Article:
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Twins’ Carlos Correa, Jose Miranda develop strong bond

Miranda describes Correa as a big brother, always there with a word of advice

MLB: Kansas City Royals at Minnesota Twins
Minnesota Twins shortstop Carlos Correa (right) and first baseman Jose Miranda react after the Aug. 17, 2022, game against the Kansas City Royals at Target Field.
Jeffrey Becker / USA Today Sports
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MINNEAPOLIS — Jose Miranda describes Carlos Correa as a big brother, always there with a word of advice. Correa takes it one step further.

Jose Miranda
Carlos Correa

“He’s my son. Jose’s my son,” Correa said. “That’s what I call him. He’s my son.”
No matter how they want to define their relationship, one thing is clear: The two Twins infielders have developed a strong bond this season, with Correa becoming one of the rookie’s biggest advocates.

In the days before the trade deadline, Correa, 27, spent his time trying to get the message across to Twins decision-makers that Miranda, 24, who is hitting .286 with a .805 OPS and 12 home runs in 79 games this season, should be untouchable because he is a big part of the organization’s future. As Eduardo Pérez assembles Puerto Rico’s World Baseball Classic team, Correa, once again went to bat for Miranda, telling Pérez that the infielder needed to be in the lineup.

Correa’s interest in Miranda is born out of his desire to see Miranda, a fellow Puerto Rican, be great — and the strong conviction that he can be, if he has the right resources. The two didn’t know each other before this season, though Miranda did play on a team back in Puerto Rico with Correa’s younger brother, J.C. Correa.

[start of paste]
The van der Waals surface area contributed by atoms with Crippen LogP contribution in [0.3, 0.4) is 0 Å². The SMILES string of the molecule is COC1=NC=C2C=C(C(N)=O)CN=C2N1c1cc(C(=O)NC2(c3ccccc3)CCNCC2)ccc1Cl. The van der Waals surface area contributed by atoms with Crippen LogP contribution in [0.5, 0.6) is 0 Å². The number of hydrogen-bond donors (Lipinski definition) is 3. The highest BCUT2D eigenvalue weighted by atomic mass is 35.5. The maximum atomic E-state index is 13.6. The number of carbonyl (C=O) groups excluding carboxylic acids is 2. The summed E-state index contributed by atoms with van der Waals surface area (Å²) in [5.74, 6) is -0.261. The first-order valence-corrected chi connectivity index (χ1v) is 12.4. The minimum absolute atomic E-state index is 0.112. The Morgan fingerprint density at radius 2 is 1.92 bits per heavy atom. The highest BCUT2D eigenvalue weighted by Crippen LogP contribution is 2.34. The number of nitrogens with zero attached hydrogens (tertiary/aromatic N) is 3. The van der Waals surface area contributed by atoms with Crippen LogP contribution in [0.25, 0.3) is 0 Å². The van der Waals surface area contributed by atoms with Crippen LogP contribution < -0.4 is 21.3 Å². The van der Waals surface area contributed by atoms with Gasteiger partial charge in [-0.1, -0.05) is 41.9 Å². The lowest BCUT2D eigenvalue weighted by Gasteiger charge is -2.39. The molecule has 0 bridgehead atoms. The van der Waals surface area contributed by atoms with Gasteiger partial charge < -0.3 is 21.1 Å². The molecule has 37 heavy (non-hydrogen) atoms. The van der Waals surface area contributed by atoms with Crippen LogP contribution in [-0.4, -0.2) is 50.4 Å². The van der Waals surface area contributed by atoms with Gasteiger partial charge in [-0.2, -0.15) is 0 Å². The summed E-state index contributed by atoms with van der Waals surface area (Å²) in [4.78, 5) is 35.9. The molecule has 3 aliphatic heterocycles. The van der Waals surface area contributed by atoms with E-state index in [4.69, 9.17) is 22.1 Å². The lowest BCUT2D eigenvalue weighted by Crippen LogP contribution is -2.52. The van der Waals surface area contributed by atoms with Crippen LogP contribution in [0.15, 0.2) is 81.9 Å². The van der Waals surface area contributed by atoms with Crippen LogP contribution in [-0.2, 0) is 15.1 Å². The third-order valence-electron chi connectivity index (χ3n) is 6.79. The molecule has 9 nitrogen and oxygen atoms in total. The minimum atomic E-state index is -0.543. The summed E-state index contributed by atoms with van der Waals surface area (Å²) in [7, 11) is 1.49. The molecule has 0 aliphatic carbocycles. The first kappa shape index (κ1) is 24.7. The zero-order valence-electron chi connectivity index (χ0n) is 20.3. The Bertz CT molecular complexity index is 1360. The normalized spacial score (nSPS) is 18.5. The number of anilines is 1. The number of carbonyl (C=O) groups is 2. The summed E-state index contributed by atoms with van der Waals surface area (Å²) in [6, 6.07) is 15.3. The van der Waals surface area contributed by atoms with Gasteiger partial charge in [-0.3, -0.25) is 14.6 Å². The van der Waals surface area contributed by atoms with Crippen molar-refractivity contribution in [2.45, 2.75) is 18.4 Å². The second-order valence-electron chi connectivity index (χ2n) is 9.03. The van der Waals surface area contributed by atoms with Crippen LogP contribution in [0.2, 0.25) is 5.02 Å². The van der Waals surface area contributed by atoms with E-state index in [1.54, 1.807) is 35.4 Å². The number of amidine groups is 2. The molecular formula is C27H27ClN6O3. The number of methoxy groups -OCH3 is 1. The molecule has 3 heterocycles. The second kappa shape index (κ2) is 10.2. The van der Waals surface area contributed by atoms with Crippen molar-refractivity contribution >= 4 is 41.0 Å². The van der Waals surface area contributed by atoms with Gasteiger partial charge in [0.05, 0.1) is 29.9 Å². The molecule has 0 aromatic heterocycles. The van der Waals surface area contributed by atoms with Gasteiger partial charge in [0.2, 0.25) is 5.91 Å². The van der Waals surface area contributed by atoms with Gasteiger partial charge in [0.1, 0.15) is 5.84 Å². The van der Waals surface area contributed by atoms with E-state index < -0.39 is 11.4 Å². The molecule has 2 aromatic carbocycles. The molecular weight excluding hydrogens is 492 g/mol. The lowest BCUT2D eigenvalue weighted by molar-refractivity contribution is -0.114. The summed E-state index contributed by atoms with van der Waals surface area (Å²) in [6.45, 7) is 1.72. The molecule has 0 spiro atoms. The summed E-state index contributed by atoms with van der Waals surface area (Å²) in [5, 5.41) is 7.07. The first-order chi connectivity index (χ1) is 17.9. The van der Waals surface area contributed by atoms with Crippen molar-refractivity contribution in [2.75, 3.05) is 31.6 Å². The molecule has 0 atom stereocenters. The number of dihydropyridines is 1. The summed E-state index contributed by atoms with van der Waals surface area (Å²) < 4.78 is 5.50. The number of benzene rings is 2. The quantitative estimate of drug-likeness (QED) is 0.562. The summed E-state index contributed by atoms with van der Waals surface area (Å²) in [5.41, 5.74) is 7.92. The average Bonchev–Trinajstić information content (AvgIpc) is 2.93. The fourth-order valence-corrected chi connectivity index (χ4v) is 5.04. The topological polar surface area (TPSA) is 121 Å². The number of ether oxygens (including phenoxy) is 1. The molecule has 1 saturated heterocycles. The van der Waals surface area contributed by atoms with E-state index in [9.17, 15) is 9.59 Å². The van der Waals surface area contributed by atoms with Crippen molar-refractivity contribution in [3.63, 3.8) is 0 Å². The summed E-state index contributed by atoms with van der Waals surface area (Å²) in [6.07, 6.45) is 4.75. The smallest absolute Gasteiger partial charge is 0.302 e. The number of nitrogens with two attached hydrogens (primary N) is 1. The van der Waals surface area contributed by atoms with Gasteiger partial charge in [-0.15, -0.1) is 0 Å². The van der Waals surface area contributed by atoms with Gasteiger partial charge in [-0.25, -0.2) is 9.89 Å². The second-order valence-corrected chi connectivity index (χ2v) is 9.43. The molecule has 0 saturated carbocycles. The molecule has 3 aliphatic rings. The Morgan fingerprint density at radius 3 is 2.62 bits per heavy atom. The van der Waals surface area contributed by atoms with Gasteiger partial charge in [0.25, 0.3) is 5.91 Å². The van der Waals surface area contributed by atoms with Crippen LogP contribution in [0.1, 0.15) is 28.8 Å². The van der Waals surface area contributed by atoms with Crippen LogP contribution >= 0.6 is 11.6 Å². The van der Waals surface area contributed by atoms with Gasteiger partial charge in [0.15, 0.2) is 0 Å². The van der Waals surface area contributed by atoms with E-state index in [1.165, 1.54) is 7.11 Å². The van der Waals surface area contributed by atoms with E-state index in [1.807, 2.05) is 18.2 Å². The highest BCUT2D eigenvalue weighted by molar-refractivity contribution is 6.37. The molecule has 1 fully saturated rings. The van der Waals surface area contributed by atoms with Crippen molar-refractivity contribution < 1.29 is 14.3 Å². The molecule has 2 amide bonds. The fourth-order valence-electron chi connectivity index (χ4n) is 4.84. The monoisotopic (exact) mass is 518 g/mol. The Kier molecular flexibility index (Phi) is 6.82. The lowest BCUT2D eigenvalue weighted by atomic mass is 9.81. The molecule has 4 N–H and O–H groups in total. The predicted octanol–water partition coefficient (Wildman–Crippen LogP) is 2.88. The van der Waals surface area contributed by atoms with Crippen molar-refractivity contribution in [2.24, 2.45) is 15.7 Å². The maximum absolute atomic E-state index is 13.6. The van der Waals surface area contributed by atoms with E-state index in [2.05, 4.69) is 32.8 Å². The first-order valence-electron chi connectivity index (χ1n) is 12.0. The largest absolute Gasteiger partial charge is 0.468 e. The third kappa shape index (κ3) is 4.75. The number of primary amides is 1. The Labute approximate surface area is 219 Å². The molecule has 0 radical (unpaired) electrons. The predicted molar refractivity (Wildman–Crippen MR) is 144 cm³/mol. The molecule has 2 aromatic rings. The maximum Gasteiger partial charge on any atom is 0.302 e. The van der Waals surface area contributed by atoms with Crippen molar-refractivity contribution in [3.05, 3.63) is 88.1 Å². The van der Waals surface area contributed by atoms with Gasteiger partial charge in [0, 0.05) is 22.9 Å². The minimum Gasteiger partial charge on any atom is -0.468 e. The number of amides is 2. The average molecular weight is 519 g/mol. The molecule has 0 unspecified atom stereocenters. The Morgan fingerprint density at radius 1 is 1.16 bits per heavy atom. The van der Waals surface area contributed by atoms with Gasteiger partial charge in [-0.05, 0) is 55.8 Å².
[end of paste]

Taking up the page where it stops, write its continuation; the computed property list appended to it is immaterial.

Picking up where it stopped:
“We don’t get many Puerto Rican players in the big leagues that become successful, become superstars, and I want him to become one of those,” Correa said. “I want him to be a special player for a long time, so I just want him to have the right information that I didn’t have when I was his age, that I wish I had. I want to give it to him and for him to use it.”


What kind of information?

Some of it is approach at the plate, some of it is how to craft a sustainable routine, some is feeding him what might be a hard truth.

About a month and a half ago, when he noticed Miranda had added a few pounds, Correa said he “called him out on it,” telling him that he is more valuable to the team if he can play both first and third base, and if he put on too much weight, third base might be out of the equation.

“I told him, ‘You’ve got go get on a diet. You’ve got to work out. You’ve got to get on a routine,’ and right away he did that,” Correa said. “He’s lost like nine, 10 pounds already and you can see him. He looks really fit. He looks very strong. He’s been swinging it great. I want him not to just be a good player, I want him to be a great player.”

The 12-team league, which has been around for 15-plus years and has a rotating cast of participants each season, has provided players and staff members another competitive outlet as well as an opportunity to bond and a chance to take their minds briefly off the day-to-day grind of the baseball season.